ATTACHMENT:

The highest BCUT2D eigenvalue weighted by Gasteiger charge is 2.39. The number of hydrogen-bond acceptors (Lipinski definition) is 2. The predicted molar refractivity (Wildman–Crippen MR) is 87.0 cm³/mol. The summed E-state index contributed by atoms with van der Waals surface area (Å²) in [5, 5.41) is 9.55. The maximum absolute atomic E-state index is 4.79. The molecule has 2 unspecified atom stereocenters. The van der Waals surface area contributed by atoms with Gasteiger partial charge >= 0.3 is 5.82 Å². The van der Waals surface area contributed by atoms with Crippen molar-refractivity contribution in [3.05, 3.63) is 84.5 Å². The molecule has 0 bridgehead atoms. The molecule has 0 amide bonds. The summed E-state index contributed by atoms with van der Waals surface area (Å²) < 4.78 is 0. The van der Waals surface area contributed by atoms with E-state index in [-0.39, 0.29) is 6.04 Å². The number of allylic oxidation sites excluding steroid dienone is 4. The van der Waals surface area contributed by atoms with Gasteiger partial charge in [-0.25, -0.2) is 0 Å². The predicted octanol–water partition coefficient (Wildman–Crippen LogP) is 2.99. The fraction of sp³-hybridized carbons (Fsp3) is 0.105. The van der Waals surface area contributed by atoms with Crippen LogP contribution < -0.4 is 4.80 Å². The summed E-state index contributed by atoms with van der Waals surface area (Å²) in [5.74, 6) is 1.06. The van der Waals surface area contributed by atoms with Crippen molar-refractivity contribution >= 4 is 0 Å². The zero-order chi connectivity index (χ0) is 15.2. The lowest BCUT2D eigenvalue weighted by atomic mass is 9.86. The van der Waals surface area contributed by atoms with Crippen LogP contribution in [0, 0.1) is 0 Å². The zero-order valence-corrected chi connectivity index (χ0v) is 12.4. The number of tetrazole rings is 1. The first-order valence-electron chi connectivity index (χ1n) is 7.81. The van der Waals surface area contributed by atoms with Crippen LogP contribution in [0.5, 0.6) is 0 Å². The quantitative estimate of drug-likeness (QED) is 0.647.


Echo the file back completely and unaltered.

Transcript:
The highest BCUT2D eigenvalue weighted by Gasteiger charge is 2.39. The number of hydrogen-bond acceptors (Lipinski definition) is 2. The predicted molar refractivity (Wildman–Crippen MR) is 87.0 cm³/mol. The summed E-state index contributed by atoms with van der Waals surface area (Å²) in [5, 5.41) is 9.55. The maximum absolute atomic E-state index is 4.79. The molecule has 2 unspecified atom stereocenters. The van der Waals surface area contributed by atoms with Gasteiger partial charge >= 0.3 is 5.82 Å². The van der Waals surface area contributed by atoms with Crippen molar-refractivity contribution in [3.05, 3.63) is 84.5 Å². The molecule has 0 bridgehead atoms. The molecule has 0 amide bonds. The summed E-state index contributed by atoms with van der Waals surface area (Å²) < 4.78 is 0. The van der Waals surface area contributed by atoms with E-state index in [-0.39, 0.29) is 6.04 Å². The number of allylic oxidation sites excluding steroid dienone is 4. The van der Waals surface area contributed by atoms with Gasteiger partial charge in [-0.25, -0.2) is 0 Å². The predicted octanol–water partition coefficient (Wildman–Crippen LogP) is 2.99. The fraction of sp³-hybridized carbons (Fsp3) is 0.105. The van der Waals surface area contributed by atoms with Crippen LogP contribution < -0.4 is 4.80 Å². The summed E-state index contributed by atoms with van der Waals surface area (Å²) in [5.74, 6) is 1.06. The van der Waals surface area contributed by atoms with Crippen molar-refractivity contribution >= 4 is 0 Å². The zero-order chi connectivity index (χ0) is 15.2. The lowest BCUT2D eigenvalue weighted by atomic mass is 9.86. The van der Waals surface area contributed by atoms with Crippen LogP contribution in [0, 0.1) is 0 Å². The zero-order valence-corrected chi connectivity index (χ0v) is 12.4. The number of tetrazole rings is 1. The first-order valence-electron chi connectivity index (χ1n) is 7.81. The van der Waals surface area contributed by atoms with Crippen LogP contribution in [0.5, 0.6) is 0 Å². The quantitative estimate of drug-likeness (QED) is 0.647.